LaRose is the story of two neighboring families who live on either side of the Ojibwe Indian reservation border in North Dakota. There are the Irons—a native family who live within the reservation and practice traditional ways—and the Ravichs—a family of European descent—who live just outside the reservation. Although the mothers of each family are half-sisters, because of this borderline that runs between them their children go to different schools and they live very different lives, until a great tragedy forces them together and makes them share a child.
LaRose is a novel comprised of many themes. Metaphors are everywhere, sometimes prominent and striking, other times hidden and buried. It is a thinly veiled indictment against manifest destiny and a lament on the wrongs perpetrated by European settlers on the natives (Erdrich goes so far as to even include quotes by Wizard of Oz author L. Frank Baum saying genocide was the only real solution in dealing with native Americans). It is also a heartfelt meditation on loss and healing, forgiveness, sacrifice and revenge. It is a story of war, the 2003 Iraq war whose tactics of shock and awe echoes from televisions, the war of childhood friends turned bitter enemies, and the wars gangs of children declare upon each other. A master storyteller, Erdrich weaves a web of narratives together, effortlessly moving from the 1800s to the early twenty-first century, creating a quilt of stories that is much more than the sum of its parts.
She handles her iconic magical realism with a deft of hand she has become famous for, creating a place where ghosts, disembodied heads and dream worlds are so common as to be mundane and characters often barely bat an eye at them.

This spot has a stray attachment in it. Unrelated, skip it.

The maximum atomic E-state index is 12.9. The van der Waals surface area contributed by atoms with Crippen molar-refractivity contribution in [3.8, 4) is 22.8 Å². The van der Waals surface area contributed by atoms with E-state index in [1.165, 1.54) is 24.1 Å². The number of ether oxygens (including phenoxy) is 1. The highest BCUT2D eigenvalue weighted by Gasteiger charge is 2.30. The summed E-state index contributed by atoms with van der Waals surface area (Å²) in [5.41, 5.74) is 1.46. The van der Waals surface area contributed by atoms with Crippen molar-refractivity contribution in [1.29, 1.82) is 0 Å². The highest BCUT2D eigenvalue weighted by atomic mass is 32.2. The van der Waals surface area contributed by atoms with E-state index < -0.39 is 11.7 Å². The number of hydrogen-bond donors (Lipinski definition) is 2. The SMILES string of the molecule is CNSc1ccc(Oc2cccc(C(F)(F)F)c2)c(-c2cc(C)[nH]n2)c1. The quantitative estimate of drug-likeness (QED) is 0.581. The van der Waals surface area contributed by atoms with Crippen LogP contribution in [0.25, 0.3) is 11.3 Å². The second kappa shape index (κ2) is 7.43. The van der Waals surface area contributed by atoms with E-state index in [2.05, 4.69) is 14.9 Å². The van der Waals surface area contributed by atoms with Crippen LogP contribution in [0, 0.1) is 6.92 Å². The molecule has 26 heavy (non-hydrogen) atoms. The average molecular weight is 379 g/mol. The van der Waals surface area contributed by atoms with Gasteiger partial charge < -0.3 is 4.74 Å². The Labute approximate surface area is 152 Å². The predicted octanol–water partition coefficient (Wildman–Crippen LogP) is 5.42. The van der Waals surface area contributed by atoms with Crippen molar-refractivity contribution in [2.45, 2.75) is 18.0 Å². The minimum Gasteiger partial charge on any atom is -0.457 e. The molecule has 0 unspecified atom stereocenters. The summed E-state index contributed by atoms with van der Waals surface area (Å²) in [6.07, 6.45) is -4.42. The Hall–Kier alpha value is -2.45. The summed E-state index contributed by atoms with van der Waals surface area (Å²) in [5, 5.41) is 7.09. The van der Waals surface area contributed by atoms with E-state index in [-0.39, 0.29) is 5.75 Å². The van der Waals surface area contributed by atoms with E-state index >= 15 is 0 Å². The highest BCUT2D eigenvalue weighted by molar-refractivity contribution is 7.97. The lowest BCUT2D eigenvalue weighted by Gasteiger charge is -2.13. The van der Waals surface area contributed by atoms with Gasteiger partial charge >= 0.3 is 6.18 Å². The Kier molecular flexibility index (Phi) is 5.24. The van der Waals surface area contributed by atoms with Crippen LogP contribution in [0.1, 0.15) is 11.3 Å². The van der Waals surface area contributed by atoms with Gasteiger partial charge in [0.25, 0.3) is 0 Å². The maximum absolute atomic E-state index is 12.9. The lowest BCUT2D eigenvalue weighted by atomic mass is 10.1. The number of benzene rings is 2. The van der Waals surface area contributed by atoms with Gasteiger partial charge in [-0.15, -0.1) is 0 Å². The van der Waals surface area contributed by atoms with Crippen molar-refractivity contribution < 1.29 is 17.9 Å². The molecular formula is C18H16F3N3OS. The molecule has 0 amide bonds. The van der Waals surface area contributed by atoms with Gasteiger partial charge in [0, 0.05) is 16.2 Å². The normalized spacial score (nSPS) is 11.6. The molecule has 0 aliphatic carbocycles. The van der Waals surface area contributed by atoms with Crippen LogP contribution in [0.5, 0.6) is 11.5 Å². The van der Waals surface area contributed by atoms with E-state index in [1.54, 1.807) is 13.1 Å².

She takes a few amusing swipes at Catholicism. Referencing the pedophilia scandals that have rocked the church, having a priest break his vows of celibacy, and even naming one priest “Dick Bohner” (a rather juvenile stunt for such an elegant writer that, while it did make me laugh out loud, really surprised me and threw me off).
She writes with a cerebral and visceral quality that at times felt a little sloppy, like a first draft. Having just won the National Book Award with her last novel, The Round House, I found myself wondering if her editors were giving her carte blanche with her prose. Phrases like “the pathless path”—while being poetic—came off as pretentious to me. It makes no sense, is it a path or not?
There were also a few loose ends and unresolved issues. The ending was so full of hope and redemption, such an over-the-top affirmation of life, as to really bug me. While the rest of the novel was full of ambiguity and characters making questionable choices, the ending lacked any mélange or multiplicity of theme, being utterly positive with no lurking dark shadows.
These issues aside, LaRose is another great addition to her amazing body of work and fans of Louise Erdrich will surely be delighted to once again enter her poignant and magical world.
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